West Pawlet hosts first annual Woodchuck Festival

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(Host) Monday is Groundhog Day. According to legend, it’s the time when the groundhog awakens from its winter sleep. If it sees its shadow, some people believe it means a lot of winter is still to come. But on Saturday in West Pawlet – where more winter weather is a good bet in any case – people are celebrating the holiday in their own way.

VPR’s Susan Keese reports.

(Sound of birds and work in a barn.)

(Keese) There aren’t many places left in Vermont like West Pawlet. It’s an unpretentious place, the scene of a once-busy slate industry. The air is still pungent with the smell of working farms.

There’s not much going on here in the winter, in between working the two or three jobs it takes many families to earn a living. Members of the local volunteer fire squad spend a fair amount of time talking about the new engine they wish they could afford.

Enter the West Pawlet Women’s Auxilliary and the first annual West Pawlet Woodchuck Festival.

(Dolores Luebke) “At this time of year everyone has cabin fever, and everybody needs something to do. We need some fun, we need to laugh. So we figured we’d bring out the woodchuck in everybody.”

(Keese) Dolores Luebke chairs the Woodchuck Festival. All week she and her fellow auxiliary members and firefighters have been setting things up at the Mettowee Elementary School.

For those who don’t know, the animal called a groundhog in Punxatawny, Pennsylvania is known as a woodchuck in Vermont. The name is also used, not always respectfully, to refer to a certain breed of rough and hearty Vermonter. The people of West Pawlet take it as a compliment.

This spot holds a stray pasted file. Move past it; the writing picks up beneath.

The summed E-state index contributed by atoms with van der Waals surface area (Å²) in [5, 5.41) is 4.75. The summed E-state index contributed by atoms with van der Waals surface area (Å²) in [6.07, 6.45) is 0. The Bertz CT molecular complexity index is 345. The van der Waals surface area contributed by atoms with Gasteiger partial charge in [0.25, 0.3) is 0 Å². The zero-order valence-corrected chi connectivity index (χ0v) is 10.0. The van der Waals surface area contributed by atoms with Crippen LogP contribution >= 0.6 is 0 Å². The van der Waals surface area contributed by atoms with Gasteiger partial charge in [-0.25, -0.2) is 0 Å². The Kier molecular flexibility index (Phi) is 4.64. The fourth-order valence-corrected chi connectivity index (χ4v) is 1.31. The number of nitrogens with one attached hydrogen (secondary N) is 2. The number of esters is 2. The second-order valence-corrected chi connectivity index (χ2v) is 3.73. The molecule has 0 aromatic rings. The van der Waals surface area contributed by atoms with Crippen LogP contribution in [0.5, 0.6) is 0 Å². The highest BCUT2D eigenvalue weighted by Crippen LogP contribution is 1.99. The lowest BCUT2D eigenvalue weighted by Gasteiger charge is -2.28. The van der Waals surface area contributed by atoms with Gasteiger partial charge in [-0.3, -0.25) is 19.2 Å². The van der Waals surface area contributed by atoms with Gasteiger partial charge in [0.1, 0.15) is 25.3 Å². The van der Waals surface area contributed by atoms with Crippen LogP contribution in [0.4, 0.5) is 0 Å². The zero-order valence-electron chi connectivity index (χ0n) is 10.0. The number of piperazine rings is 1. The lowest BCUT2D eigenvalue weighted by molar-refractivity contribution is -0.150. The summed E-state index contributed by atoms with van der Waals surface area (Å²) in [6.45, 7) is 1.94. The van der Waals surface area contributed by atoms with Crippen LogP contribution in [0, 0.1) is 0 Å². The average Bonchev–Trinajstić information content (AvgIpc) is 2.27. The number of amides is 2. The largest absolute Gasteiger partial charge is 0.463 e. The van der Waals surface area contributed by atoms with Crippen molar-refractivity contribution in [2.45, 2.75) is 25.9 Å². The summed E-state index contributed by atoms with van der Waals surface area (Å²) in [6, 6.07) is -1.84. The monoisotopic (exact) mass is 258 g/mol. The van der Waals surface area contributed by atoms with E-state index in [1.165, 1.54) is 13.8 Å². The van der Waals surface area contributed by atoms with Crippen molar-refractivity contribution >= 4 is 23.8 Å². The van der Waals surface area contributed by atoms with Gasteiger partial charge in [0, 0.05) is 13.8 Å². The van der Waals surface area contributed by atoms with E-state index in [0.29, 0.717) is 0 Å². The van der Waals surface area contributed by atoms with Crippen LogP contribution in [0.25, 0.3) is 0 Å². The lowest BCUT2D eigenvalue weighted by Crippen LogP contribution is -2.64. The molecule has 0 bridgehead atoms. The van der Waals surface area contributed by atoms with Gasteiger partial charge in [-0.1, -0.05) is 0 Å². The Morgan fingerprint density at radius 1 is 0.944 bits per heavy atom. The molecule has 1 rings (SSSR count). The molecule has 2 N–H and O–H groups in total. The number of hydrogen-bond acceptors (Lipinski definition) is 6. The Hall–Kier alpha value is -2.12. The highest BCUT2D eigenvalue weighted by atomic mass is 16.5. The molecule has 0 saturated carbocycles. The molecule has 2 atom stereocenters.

(Taylor) “We’re all woodchucks. Over here in the sticks we’re all woodchucks. I’ve been called a lot worse!”

(Keese) Ron Taylor is West Pawlet’s volunteer fire chief. He says the purpose of the all-day party is not just to raise money, but to celebrate the local culture. The festival includes an indoor marketplace, featuring food, crafts, antiques, woolens and farm products. Outdoors, there’ll be games around a bonfire: the firefighters are planning a log toss and a tug of war.

There’s also going to be a Woodchuck Rescue Challenge. Doris Luebke:

(Luebke) “We sent out invitations to the local fire departments and rescue squads and invited them to put together four-man teams. It’s a timed course of some sort with all kinds of challenges in it.”

(Keese) A couple of nights before the big event, the crew was trying out the Woodchuck Shooting Gallery they’ve made. It’s a row of wooden woodchucks mounted on springs. Knocking the figures down with a softball is supposed to be a kids’ game. But the grownups seem to find it addictive.

In the evening there’s a woodchuck ball for the whole family, with a king and queen and a woodchuck look-alike contest. If you’re a party animal, it’s definitely the place to be.

For Vermont Public Radio, I’m Susan Keese.

(Song, “Vermonters” by Woodchuck’s Revenge.)

The Woodchuck Festival & Ball will be at the Mettawee Community School (South of the intersection of Routes 30 & 153). Festival goes from 9 a.m. to 3 p.m. for Evening Ball goes from 7-11 pm. (flannel and plaid attire). For information, call (802) 645-0109.

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